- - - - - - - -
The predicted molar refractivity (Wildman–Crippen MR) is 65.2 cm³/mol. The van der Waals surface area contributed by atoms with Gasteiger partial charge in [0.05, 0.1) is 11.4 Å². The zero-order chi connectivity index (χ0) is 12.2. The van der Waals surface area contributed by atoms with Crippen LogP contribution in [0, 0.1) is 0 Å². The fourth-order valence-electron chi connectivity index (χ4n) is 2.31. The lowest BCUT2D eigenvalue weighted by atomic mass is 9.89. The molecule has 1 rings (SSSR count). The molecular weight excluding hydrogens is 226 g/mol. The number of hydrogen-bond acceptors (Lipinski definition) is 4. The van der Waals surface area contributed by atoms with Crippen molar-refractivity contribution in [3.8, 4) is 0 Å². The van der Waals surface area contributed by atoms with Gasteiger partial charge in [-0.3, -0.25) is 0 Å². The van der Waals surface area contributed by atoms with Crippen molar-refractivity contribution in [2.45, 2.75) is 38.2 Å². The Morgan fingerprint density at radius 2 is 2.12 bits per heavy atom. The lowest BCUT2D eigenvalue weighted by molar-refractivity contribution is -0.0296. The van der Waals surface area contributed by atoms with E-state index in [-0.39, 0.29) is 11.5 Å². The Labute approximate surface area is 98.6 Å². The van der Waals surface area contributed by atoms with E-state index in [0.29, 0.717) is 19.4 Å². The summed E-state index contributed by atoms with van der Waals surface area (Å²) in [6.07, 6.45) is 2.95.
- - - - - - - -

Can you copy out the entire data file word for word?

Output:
The predicted molar refractivity (Wildman–Crippen MR) is 65.2 cm³/mol. The van der Waals surface area contributed by atoms with Gasteiger partial charge in [0.05, 0.1) is 11.4 Å². The zero-order chi connectivity index (χ0) is 12.2. The van der Waals surface area contributed by atoms with Crippen LogP contribution in [0, 0.1) is 0 Å². The fourth-order valence-electron chi connectivity index (χ4n) is 2.31. The lowest BCUT2D eigenvalue weighted by atomic mass is 9.89. The molecule has 1 rings (SSSR count). The molecular weight excluding hydrogens is 226 g/mol. The number of hydrogen-bond acceptors (Lipinski definition) is 4. The van der Waals surface area contributed by atoms with Crippen molar-refractivity contribution in [3.8, 4) is 0 Å². The van der Waals surface area contributed by atoms with Gasteiger partial charge in [-0.3, -0.25) is 0 Å². The van der Waals surface area contributed by atoms with Crippen molar-refractivity contribution in [2.45, 2.75) is 38.2 Å². The Morgan fingerprint density at radius 2 is 2.12 bits per heavy atom. The lowest BCUT2D eigenvalue weighted by molar-refractivity contribution is -0.0296. The van der Waals surface area contributed by atoms with E-state index in [-0.39, 0.29) is 11.5 Å². The Labute approximate surface area is 98.6 Å². The van der Waals surface area contributed by atoms with E-state index in [0.29, 0.717) is 19.4 Å². The summed E-state index contributed by atoms with van der Waals surface area (Å²) in [6.07, 6.45) is 2.95.